Context for this post: I am attending a 9 week program in Asheville called Building Bridges. This is a volunteer-led, discussion-based program that focusses on structural racism and its many manifestations in Asheville. I have wanted to attend this program the past 10 years and am finally taking the time to do so. This blogpost spurred out of a small group discussion.
Thank you for the Ouch! Thank you for reminding me not only of my white privilege, but also of my American privilege. Both of these identities have afforded me opportunities not common to people of other races and countries. I acknowledge these privileges – sometimes with great discomfort – but authentically with a desire to play my part in bridging the gaps that divide my own community, my country, and countries around the world. I was raised with the privilege of having two parents, who modeled and instilled in me values of integrity, equality, self worth, and care for others. They encouraged me and my siblings to be who we are, to be active as citizens, and to pursue our dreams. I am ever thankful for the environment in which I was raised and empowered to explore and discover my place in the world.
And I did just that.
Through 6 years in Africa, a year in Latin America, and many years of international work, I have had the privilege of building a global community of friends who share my values of integrity, service to others, peace, equality, and care for individuals in a broken world. This borderless community of friends includes people of different races, tribes, nationalities, professions, socio-economic statuses, genders, religions, and political affiliations. I often refer to these kindred spirits as global citizens. They are a group not defined by skin color, but by their broad worldview. These are my people.
“But you can’t choose your people,” she said.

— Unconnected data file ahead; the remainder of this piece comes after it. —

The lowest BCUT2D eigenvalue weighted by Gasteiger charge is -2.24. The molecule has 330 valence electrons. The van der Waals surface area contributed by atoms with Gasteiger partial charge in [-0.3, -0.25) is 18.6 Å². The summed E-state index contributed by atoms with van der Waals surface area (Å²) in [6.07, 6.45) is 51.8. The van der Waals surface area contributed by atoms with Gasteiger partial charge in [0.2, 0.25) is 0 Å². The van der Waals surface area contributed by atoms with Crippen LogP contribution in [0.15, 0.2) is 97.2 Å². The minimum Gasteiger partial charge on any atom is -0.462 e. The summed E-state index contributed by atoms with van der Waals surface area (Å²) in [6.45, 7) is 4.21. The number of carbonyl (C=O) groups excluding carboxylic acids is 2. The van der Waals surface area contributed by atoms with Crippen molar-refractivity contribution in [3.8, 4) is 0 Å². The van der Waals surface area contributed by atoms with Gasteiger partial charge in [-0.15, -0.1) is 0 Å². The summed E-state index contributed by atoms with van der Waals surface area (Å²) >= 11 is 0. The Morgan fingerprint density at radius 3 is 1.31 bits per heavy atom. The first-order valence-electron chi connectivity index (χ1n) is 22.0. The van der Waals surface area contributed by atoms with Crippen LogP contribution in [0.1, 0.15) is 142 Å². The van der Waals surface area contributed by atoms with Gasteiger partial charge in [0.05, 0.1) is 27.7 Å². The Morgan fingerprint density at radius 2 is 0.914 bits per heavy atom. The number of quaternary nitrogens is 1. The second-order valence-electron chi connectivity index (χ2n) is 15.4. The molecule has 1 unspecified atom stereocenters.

“Ouch. You pushed one of my buttons.”
I can’t change the color of my skin, nor the despicable history that will stain my race for eternity. I can’t change the racism that is buried deep in the souls of many individuals. And I can’t change that stereotyping will always be a factor in human relations.
But I can change my own attitudes, beliefs, and behaviors. In fact, that process of change is ongoing and lifelong. And I can work with others for systemic change in society to fight the injustices that divide our world. I can be part of an education movement that embraces diversity and empowers others to make change.
But more important than what I can change, is what I can choose. My parents also instilled in me the serenity prayer.God, grant me the serenity to accept the things I cannot change,
The courage to change the things I can,
And wisdom to know the difference.
My privileges have given me opportunities to choose my religion, my places of worship, places to reside, my courses and places of study, my personal and career interests. I can choose my political affiliation and the causes I want to stand up for. I can choose to not be part of groups who are offensive to my values. I can choose who I want to marry, how many children I want to have and how I want to raise my children. I can even choose not to get married or not to have children. I’m reminded of friends in other countries who have married at their parent’s arrangement, and of others who are not only stripped of civil rights but risk persecution because of their homosexuality. I am thankful for my privileges. My middle-class white American status has opened wide doors of choice.
I believe strongly that with rights, come responsibility. So I strive to make life choices that utilize my privileges for the good of humanity. I could have chosen a number of lifestyles and careers that are financially lucrative and socially powerful. I didn’t. I chose to interpret the American dream through my own lens, my own experiences, and my own values. These choices have taken me on an incredible journey that I wouldn’t trade for financial wealth. Our decision to live in Uganda for 3 years was not and still would not be a popular choice. But folks who have endured similar cross-cultural endeavors agree that a long-term global sojourn is a catalyst for lifelong change. When my husband lost his job in 2011, we chose to move with our kids to South America in order to expand their horizons. This was an unusual response to a family crisis and not a smart financial choice. However, through our perspective, the language acquisition, cross-cultural skills and international friendships, far outweigh the financial risk that could have persuaded us to miss incredible growth opportunities.
My global journey has gifted me with friends who are white, black, brown and everything in between. I treasure the diversity of my global community and each unique cross-cultural friendship that I have nurtured along the way. These are my chosen people.
Oh, yes I can. I can choose my people, and I am so grateful for the opportunity to do so.